Gone are the days when we get the opportunity to meet someone who’s spent nearly their entire career in the same field. Well, that’s the case with David Townsend aka DT, who brought nearly 30 years of experience recruiting physicians, when he joined The Newell Group back in early 2019. In this week’s edition of the of Beyond the Recruiter, DT talks about how he fell into this career, what’s kept him going, and he reveals why, if you live in Greenville, you actually may know his name for an entirely different reason.
How did you become a recruiter?
So, when Methuselah was a child, it feels like a long time ago. It was actually “a friend of a friend of a friend” kind of a thing. It was back in the early 90’s and I’m pretty sure he had to send smoke signals to get my attention. But no, honestly just called and said “Hey, there’s this person who used to work for me and has gone into physician recruiting.” It sounded really interesting but I’m not lying. I went on at least four interviews before I started to grasp the concept of what they did. I didn’t understand, “Physicians don’t just get jobs? Hospitals don’t just hire?” I just didn’t understand it but once I got in and did, I was hooked, and here we are 28 years later.
What’s kept you in this career?
One thing that I have always been fulfilled by is helping a community. Yes, I absolutely love helping the individual families, helping a physician navigate the process and start a great career, but also the impact that our work has on communities. I have had searches before where it was the first pediatrician to ever be in a town, they no longer had to go 30, 45 minutes away. It’s those type of stories that get me up in the morning. I love helping the hospital, the community as well as the individual families impacted.
What’s one “myth” about recruiters you hear that just isn’t true?
You know I do think one major myth people just assume that as recruiter, my job is to get them a job, and therefore that can kind of influence the decisions that I make. And that’s not really the case.
I have figured out through doing this a long time, that the candidate is either going to say ‘yes’ or ‘no’. My job is just to help get them the information so that they can make an educated, ‘yes’ or ‘no’. The worst thing in the world is saying no to something, and you really don’t have all the facts straight. You don’t really realize what this job is going to be. Or even saying yes, for that matter, when all the facts aren’t laid out. I look at it as, yes, I’m going to get paid if you take this job, that’s how I put food on the table. But really, I just want to get you the information to where you can very confidently say ‘yes’ or ‘no’.
What’s an interesting story from your years of recruiting?
So, a very strange thing that happened to me, early in my career as I was actually living in Dallas, a long time ago. Our physician recruitment firm was based in Atlanta, and one of the guys from Atlanta called me because he was dealing with a physician in Dallas. He simply said, “Something is just not right. The CV looks great but there’s just something not right.” So, he made up an excuse for me to go deliver some papers to get signed just because he wanted someone to meet this person face-to-face.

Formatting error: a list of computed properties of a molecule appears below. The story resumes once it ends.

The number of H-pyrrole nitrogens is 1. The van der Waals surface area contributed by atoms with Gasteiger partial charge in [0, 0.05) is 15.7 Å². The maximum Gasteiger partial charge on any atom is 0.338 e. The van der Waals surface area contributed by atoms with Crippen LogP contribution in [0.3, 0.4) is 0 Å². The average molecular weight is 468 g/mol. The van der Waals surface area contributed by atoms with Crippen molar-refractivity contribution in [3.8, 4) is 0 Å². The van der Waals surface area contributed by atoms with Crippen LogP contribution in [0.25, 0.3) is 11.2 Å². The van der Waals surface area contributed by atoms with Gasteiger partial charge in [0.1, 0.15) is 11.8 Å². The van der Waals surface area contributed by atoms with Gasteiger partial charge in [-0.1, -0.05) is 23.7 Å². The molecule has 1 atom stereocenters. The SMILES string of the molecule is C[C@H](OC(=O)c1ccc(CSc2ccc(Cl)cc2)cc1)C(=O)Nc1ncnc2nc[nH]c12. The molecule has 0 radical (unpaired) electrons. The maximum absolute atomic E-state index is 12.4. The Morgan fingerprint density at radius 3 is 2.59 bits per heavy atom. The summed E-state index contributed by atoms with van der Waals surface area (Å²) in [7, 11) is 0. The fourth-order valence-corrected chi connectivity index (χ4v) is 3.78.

And so, here I am, you know 25-years-old, and they sent me over. I walk in this house and at first the couple is just as nice as can be, and we’re having a great chat. But, as I started looking around the living room I started noticing that yes, it was full of art, but it was X-rated art. Like, Wonder Woman and Superman doing things that they’re not supposed to be doing to each other. As a 25-year-old innocent, young buck, I was just like “get me out of here.”
Then I went back and shared the story with the other recruiters. To this day, they still give me a hard time about that.
What’s something unique about you, people may not know?
A lot of people hear people call me DT because my name is David Townsend. They just assume it is a very simple nickname, which it is. I was actually on the radio for 7-8 years doing sports talk radio here in the Greenville-Clemson area. I loved it. My name on air was DT because we did not think, until we were literally going on the air, that we needed to have a name that first day. I love talking sports, I love watching all sports. I was especially on there for golf and soccer, two of my main loves. But I will watch anything. Every once and a while someone will say ‘your voice sounds familiar’ or ‘your laugh especially sounds familiar.’
How did your time in radio influence your career as a recruiter?
There is one big lesson that I learned. Someone told me at the very beginning, “If you go in radio, you will be fired. And what you want to do is always make sure that you are yourself.” It’s very easy to be on the radio and talk like, or act like and be like somebody else that you heard on the radio and really respected and really liked. It’s really easy to not be yourself.
The lesson I learned there, was if you’re going to get fired, make sure you’re getting fired by being yourself. The last thing you want to do is say, “Oh no, no, that’s not me.” I think that has applied to the business with everything. If you’re going to go down, go down being yourself, not doing what you think someone else wants you to do or being someone else that they want you to be.